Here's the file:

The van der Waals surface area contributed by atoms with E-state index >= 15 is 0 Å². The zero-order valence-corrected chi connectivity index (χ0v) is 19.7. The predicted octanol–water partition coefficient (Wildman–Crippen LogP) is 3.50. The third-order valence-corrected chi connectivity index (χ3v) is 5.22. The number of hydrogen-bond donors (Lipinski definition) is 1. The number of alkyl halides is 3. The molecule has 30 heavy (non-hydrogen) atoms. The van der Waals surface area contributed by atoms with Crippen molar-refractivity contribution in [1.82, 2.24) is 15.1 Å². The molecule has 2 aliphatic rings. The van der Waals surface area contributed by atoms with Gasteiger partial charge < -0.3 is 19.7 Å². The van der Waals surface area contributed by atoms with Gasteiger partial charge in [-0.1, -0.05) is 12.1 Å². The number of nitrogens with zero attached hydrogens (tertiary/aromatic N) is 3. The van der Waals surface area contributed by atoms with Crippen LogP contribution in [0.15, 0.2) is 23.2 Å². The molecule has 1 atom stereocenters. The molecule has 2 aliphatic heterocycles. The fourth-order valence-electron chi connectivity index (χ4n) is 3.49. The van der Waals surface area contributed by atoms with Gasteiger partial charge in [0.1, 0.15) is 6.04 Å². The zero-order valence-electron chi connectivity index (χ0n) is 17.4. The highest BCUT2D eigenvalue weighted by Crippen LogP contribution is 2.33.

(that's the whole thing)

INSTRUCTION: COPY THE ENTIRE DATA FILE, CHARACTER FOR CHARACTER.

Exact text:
The van der Waals surface area contributed by atoms with E-state index >= 15 is 0 Å². The zero-order valence-corrected chi connectivity index (χ0v) is 19.7. The predicted octanol–water partition coefficient (Wildman–Crippen LogP) is 3.50. The third-order valence-corrected chi connectivity index (χ3v) is 5.22. The number of hydrogen-bond donors (Lipinski definition) is 1. The number of alkyl halides is 3. The molecule has 30 heavy (non-hydrogen) atoms. The van der Waals surface area contributed by atoms with Crippen molar-refractivity contribution in [1.82, 2.24) is 15.1 Å². The molecule has 2 aliphatic rings. The van der Waals surface area contributed by atoms with Gasteiger partial charge < -0.3 is 19.7 Å². The van der Waals surface area contributed by atoms with Gasteiger partial charge in [-0.1, -0.05) is 12.1 Å². The number of nitrogens with zero attached hydrogens (tertiary/aromatic N) is 3. The van der Waals surface area contributed by atoms with Crippen LogP contribution in [0.15, 0.2) is 23.2 Å². The molecule has 1 atom stereocenters. The molecule has 2 aliphatic heterocycles. The fourth-order valence-electron chi connectivity index (χ4n) is 3.49. The van der Waals surface area contributed by atoms with Gasteiger partial charge in [0.1, 0.15) is 6.04 Å². The zero-order valence-electron chi connectivity index (χ0n) is 17.4. The highest BCUT2D eigenvalue weighted by Crippen LogP contribution is 2.33.